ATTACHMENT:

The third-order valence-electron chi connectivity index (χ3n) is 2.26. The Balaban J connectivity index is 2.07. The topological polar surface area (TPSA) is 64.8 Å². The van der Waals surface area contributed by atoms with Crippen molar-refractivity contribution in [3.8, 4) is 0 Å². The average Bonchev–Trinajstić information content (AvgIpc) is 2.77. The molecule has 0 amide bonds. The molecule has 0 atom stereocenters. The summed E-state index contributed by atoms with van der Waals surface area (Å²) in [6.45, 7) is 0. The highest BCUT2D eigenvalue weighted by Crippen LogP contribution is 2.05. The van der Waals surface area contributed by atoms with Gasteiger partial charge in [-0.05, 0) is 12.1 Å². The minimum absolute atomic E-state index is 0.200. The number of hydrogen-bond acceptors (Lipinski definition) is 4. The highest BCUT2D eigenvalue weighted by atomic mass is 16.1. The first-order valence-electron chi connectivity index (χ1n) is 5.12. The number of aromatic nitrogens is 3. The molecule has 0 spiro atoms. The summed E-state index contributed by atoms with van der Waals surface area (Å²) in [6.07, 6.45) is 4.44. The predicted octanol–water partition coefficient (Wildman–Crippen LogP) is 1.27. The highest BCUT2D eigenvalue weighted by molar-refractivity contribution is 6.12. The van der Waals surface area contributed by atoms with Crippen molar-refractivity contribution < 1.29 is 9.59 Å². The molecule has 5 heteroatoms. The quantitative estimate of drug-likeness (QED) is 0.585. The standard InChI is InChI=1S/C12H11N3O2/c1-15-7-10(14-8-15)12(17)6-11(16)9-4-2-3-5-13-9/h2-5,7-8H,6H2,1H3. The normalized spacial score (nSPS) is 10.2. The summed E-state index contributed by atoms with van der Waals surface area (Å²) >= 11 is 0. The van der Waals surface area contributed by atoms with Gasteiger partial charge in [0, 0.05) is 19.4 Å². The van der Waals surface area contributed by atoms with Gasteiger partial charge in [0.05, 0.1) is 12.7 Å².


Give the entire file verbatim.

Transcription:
The third-order valence-electron chi connectivity index (χ3n) is 2.26. The Balaban J connectivity index is 2.07. The topological polar surface area (TPSA) is 64.8 Å². The van der Waals surface area contributed by atoms with Crippen molar-refractivity contribution in [3.8, 4) is 0 Å². The average Bonchev–Trinajstić information content (AvgIpc) is 2.77. The molecule has 0 amide bonds. The molecule has 0 atom stereocenters. The summed E-state index contributed by atoms with van der Waals surface area (Å²) in [6.45, 7) is 0. The highest BCUT2D eigenvalue weighted by Crippen LogP contribution is 2.05. The van der Waals surface area contributed by atoms with Gasteiger partial charge in [-0.05, 0) is 12.1 Å². The minimum absolute atomic E-state index is 0.200. The number of hydrogen-bond acceptors (Lipinski definition) is 4. The highest BCUT2D eigenvalue weighted by atomic mass is 16.1. The first-order valence-electron chi connectivity index (χ1n) is 5.12. The number of aromatic nitrogens is 3. The molecule has 0 spiro atoms. The summed E-state index contributed by atoms with van der Waals surface area (Å²) in [6.07, 6.45) is 4.44. The predicted octanol–water partition coefficient (Wildman–Crippen LogP) is 1.27. The highest BCUT2D eigenvalue weighted by molar-refractivity contribution is 6.12. The van der Waals surface area contributed by atoms with Crippen molar-refractivity contribution < 1.29 is 9.59 Å². The molecule has 5 heteroatoms. The quantitative estimate of drug-likeness (QED) is 0.585. The standard InChI is InChI=1S/C12H11N3O2/c1-15-7-10(14-8-15)12(17)6-11(16)9-4-2-3-5-13-9/h2-5,7-8H,6H2,1H3. The normalized spacial score (nSPS) is 10.2. The summed E-state index contributed by atoms with van der Waals surface area (Å²) >= 11 is 0. The van der Waals surface area contributed by atoms with Gasteiger partial charge in [0, 0.05) is 19.4 Å². The van der Waals surface area contributed by atoms with Gasteiger partial charge in [0.05, 0.1) is 12.7 Å².